Measuring Impact of Top‐Coding on the Utility of Consumer Expenditure Microdata

Daniel K. Yang and Daniell Toth

Abstract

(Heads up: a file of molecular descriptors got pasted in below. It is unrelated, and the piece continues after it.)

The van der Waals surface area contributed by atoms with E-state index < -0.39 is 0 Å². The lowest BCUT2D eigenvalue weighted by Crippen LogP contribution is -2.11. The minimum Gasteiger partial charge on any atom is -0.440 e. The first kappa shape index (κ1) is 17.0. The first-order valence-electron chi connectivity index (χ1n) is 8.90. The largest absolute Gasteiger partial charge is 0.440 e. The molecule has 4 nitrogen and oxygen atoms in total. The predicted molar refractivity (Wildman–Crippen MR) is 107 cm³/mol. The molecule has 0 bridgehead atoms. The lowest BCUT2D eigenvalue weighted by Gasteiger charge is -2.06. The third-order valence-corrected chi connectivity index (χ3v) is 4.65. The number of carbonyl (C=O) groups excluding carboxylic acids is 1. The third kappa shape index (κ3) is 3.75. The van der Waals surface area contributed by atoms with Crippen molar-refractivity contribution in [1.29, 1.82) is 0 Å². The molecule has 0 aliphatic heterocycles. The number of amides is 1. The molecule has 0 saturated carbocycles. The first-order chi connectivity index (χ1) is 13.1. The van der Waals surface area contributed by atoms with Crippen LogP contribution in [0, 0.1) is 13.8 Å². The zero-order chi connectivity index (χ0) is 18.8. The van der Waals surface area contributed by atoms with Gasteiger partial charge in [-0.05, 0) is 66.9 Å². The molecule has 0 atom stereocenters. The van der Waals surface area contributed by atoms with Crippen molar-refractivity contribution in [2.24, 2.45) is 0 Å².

The Consumer Expenditure Survey implements a statistical disclosure limitation process known as top-coding in the public used microdata release to conceal sensitive and identifiable information in order to protect the households confidentiality. This process replaces, for example, the high (low) end households annual income by the average of all high (low) end households annual income in the microdata for public users. Top-coding can numerically affect the utility of the microdata, especially for analyses that are sensitive to the high (low) end of the distribution. For instance, parameter estimates and confidence intervals can both be biased by this process. In this study, we investigate the impact of top-coding on CE microdata utility for multiple regression models used to analyze the relationship between certain expenditures and household income after adjusting demographic characteristics. We conduct a bootstrap re-sampling study and implement a data utility measurement based on a modified form of Kullback-Liebler divergence to evaluate the effects of top-coding on the utility of the CE microdata.